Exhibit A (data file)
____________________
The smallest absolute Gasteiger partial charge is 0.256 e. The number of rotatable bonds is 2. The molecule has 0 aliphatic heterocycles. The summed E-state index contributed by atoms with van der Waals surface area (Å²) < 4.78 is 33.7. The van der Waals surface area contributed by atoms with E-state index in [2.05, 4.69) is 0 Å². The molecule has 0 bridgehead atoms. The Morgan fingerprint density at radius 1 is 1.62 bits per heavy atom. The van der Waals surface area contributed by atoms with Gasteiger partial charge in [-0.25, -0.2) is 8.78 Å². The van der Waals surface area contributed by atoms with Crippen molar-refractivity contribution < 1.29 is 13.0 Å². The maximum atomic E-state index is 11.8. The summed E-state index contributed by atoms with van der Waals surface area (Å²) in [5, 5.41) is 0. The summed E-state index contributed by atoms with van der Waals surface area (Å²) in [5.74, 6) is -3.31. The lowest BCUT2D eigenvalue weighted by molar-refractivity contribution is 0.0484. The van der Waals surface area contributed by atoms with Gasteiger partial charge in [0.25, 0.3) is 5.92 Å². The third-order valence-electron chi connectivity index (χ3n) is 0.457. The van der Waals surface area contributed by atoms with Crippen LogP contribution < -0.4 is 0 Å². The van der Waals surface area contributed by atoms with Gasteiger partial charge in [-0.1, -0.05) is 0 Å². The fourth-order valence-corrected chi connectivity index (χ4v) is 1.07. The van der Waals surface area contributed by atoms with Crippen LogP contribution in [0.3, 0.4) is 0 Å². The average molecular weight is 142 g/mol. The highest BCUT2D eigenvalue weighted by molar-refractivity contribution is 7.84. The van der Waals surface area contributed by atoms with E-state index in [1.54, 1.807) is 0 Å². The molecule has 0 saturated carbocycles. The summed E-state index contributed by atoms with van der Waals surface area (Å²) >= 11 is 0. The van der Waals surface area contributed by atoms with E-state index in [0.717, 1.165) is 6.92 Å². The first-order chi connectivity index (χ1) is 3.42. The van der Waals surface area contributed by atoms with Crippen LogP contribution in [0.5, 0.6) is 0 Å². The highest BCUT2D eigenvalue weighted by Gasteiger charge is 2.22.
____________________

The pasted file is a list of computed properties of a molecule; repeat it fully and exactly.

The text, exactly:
The smallest absolute Gasteiger partial charge is 0.256 e. The number of rotatable bonds is 2. The molecule has 0 aliphatic heterocycles. The summed E-state index contributed by atoms with van der Waals surface area (Å²) < 4.78 is 33.7. The van der Waals surface area contributed by atoms with E-state index in [2.05, 4.69) is 0 Å². The molecule has 0 bridgehead atoms. The Morgan fingerprint density at radius 1 is 1.62 bits per heavy atom. The van der Waals surface area contributed by atoms with Gasteiger partial charge in [-0.25, -0.2) is 8.78 Å². The van der Waals surface area contributed by atoms with Crippen molar-refractivity contribution < 1.29 is 13.0 Å². The maximum atomic E-state index is 11.8. The summed E-state index contributed by atoms with van der Waals surface area (Å²) in [5, 5.41) is 0. The summed E-state index contributed by atoms with van der Waals surface area (Å²) in [5.74, 6) is -3.31. The lowest BCUT2D eigenvalue weighted by molar-refractivity contribution is 0.0484. The van der Waals surface area contributed by atoms with Gasteiger partial charge in [0.25, 0.3) is 5.92 Å². The third-order valence-electron chi connectivity index (χ3n) is 0.457. The van der Waals surface area contributed by atoms with Crippen LogP contribution < -0.4 is 0 Å². The van der Waals surface area contributed by atoms with Gasteiger partial charge in [-0.1, -0.05) is 0 Å². The fourth-order valence-corrected chi connectivity index (χ4v) is 1.07. The van der Waals surface area contributed by atoms with Crippen LogP contribution in [0.3, 0.4) is 0 Å². The average molecular weight is 142 g/mol. The highest BCUT2D eigenvalue weighted by molar-refractivity contribution is 7.84. The van der Waals surface area contributed by atoms with E-state index in [1.54, 1.807) is 0 Å². The molecule has 0 saturated carbocycles. The summed E-state index contributed by atoms with van der Waals surface area (Å²) >= 11 is 0. The van der Waals surface area contributed by atoms with E-state index in [0.717, 1.165) is 6.92 Å². The first-order chi connectivity index (χ1) is 3.42. The van der Waals surface area contributed by atoms with Crippen LogP contribution in [0.5, 0.6) is 0 Å². The highest BCUT2D eigenvalue weighted by Gasteiger charge is 2.22.